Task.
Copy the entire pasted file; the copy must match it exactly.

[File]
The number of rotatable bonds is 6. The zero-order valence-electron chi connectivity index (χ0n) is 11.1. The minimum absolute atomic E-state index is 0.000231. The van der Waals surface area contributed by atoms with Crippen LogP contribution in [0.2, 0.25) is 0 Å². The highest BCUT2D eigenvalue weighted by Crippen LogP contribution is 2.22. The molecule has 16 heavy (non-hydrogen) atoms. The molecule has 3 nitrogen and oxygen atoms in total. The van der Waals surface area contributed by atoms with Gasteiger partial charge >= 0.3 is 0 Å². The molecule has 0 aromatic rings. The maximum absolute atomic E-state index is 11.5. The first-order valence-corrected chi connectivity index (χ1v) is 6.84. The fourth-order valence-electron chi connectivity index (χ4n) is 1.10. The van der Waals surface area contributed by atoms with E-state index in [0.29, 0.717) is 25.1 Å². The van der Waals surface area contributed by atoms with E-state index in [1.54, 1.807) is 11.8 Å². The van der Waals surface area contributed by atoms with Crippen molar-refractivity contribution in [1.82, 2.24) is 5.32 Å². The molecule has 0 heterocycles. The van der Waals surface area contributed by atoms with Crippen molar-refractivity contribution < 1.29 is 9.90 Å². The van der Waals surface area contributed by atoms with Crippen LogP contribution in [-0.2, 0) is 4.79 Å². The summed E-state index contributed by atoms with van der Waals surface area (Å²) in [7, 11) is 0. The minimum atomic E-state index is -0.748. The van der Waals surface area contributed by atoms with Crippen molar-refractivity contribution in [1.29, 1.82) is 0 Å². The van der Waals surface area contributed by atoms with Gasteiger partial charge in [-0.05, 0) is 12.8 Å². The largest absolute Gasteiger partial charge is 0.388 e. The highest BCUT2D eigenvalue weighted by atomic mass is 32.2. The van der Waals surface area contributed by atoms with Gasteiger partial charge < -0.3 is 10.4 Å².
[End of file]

The number of rotatable bonds is 6. The zero-order valence-electron chi connectivity index (χ0n) is 11.1. The minimum absolute atomic E-state index is 0.000231. The van der Waals surface area contributed by atoms with Crippen LogP contribution in [0.2, 0.25) is 0 Å². The highest BCUT2D eigenvalue weighted by Crippen LogP contribution is 2.22. The molecule has 16 heavy (non-hydrogen) atoms. The molecule has 3 nitrogen and oxygen atoms in total. The van der Waals surface area contributed by atoms with Gasteiger partial charge >= 0.3 is 0 Å². The molecule has 0 aromatic rings. The maximum absolute atomic E-state index is 11.5. The first-order valence-corrected chi connectivity index (χ1v) is 6.84. The fourth-order valence-electron chi connectivity index (χ4n) is 1.10. The van der Waals surface area contributed by atoms with E-state index in [0.29, 0.717) is 25.1 Å². The van der Waals surface area contributed by atoms with E-state index in [1.54, 1.807) is 11.8 Å². The van der Waals surface area contributed by atoms with Crippen molar-refractivity contribution in [1.82, 2.24) is 5.32 Å². The molecule has 0 heterocycles. The van der Waals surface area contributed by atoms with Crippen molar-refractivity contribution < 1.29 is 9.90 Å². The van der Waals surface area contributed by atoms with Crippen LogP contribution in [-0.2, 0) is 4.79 Å². The summed E-state index contributed by atoms with van der Waals surface area (Å²) in [7, 11) is 0. The minimum atomic E-state index is -0.748. The van der Waals surface area contributed by atoms with Crippen molar-refractivity contribution in [1.29, 1.82) is 0 Å². The van der Waals surface area contributed by atoms with Gasteiger partial charge in [-0.05, 0) is 12.8 Å². The largest absolute Gasteiger partial charge is 0.388 e. The highest BCUT2D eigenvalue weighted by atomic mass is 32.2. The van der Waals surface area contributed by atoms with Gasteiger partial charge < -0.3 is 10.4 Å².